It’s a debate that seems to be in a constant boil. Is it just me or does this feel a bit like Team Jacob (centralized wolf pack) and Team Edward (adventurous man of mystery) - where they both seem dreamy? Come on. Afraid to admit you loved the Twilight books, too?
Let’s look at Team Jacob. Those that advocate for centralization talk about the consistency, the economies of scale, the cost savings, and the transparency. Can having a centralized decision-making function for learning development save you money? Yes. Pat Smolen, ASTD Suncoast Board Member, found that her organization saved $3M in one year alone.
So why decentralize despite the possible redundancies, inconsistencies, and increase in costs? Well, Team Edward is happy to tell you. Clients talk about the benefits of being closer to the business, adaptive to the audience needs and responses, and the autonomy that seems to encourage unique solutions. In a time of the “customization of one,” who doesn’t want this? Perhaps your organization has fallen victim to the corporate university, seemingly impervious to the cries of business teams in the field?
And how do you, in a global organization, really meet the needs of unique cultures? What I’ve seen is that organizations have some sort of decentralization to meet the needs of disparate cultures. And if you are in a highly regulated industry where the rules vary by country or by state? That’s right, it’s another team again.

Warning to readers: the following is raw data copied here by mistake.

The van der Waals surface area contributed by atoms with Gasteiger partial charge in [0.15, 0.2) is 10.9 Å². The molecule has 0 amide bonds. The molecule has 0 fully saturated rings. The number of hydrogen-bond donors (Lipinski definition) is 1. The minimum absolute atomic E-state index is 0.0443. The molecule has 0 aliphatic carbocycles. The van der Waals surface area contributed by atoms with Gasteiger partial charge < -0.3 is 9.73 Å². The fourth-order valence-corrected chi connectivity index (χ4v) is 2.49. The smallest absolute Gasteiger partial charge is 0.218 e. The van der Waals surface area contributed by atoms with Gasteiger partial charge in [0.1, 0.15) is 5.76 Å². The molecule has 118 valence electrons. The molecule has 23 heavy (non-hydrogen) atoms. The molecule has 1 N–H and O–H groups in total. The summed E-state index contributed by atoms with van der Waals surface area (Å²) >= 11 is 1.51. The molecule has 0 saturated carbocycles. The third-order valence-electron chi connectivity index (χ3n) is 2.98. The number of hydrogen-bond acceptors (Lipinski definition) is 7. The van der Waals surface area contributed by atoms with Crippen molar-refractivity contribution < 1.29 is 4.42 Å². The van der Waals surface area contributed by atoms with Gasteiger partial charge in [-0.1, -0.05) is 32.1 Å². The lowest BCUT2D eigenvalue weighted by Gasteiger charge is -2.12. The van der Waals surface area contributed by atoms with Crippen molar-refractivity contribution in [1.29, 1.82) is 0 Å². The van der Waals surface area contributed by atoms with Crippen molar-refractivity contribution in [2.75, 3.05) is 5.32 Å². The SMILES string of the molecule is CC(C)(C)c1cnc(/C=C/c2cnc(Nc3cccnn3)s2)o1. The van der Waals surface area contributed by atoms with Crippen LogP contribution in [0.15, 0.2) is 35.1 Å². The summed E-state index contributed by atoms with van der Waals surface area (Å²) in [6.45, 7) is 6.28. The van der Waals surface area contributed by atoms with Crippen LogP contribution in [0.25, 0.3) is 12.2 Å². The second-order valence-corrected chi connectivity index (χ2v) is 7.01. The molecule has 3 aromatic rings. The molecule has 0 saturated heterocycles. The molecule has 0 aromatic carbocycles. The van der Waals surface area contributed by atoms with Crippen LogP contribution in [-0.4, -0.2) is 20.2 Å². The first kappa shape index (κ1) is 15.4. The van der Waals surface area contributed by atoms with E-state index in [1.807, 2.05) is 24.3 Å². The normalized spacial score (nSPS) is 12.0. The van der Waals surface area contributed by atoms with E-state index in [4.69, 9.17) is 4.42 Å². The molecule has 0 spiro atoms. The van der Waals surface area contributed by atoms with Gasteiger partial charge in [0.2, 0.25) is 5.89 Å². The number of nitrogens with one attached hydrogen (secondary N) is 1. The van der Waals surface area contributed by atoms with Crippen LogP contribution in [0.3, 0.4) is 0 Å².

What I’ve noticed in serving my clients is the emergence of the hybrid model. We need to name it, right? Who could ever pronounce Edward and Bella’s daughter’s name anyway? It’s the idea of the global university approach with the consistency AND the decentralized needs. What needs to be unique to the lines of business? That seems to vary by client. Does the sales process need to be the same or is it culturally dependent, for example? It seems to be a matter of the preference of the leadership team and the business context.
Regardless of the organization, the key still comes down to effective line partnership. Many of my clients embrace the HR Business Partner roles. What are they? Liaison, advocate, negotiator. What else? Another client has established multiple line advisory boards – for areas such as technical training that meet the needs of the emerging workforce.
I’m reminded by a recent client conversation where the new VP of Learning & Development talked about how she has been able to be successful with a new L&D role in a new company within six months. How? It’s all about listening to the line leaders, learning their business, eliminating jargon, and leaving your own “HR” language at the door. It’s about combining models so that both Team Jacob and Team Edward can co-exist and thrive to meet the goals of your organization.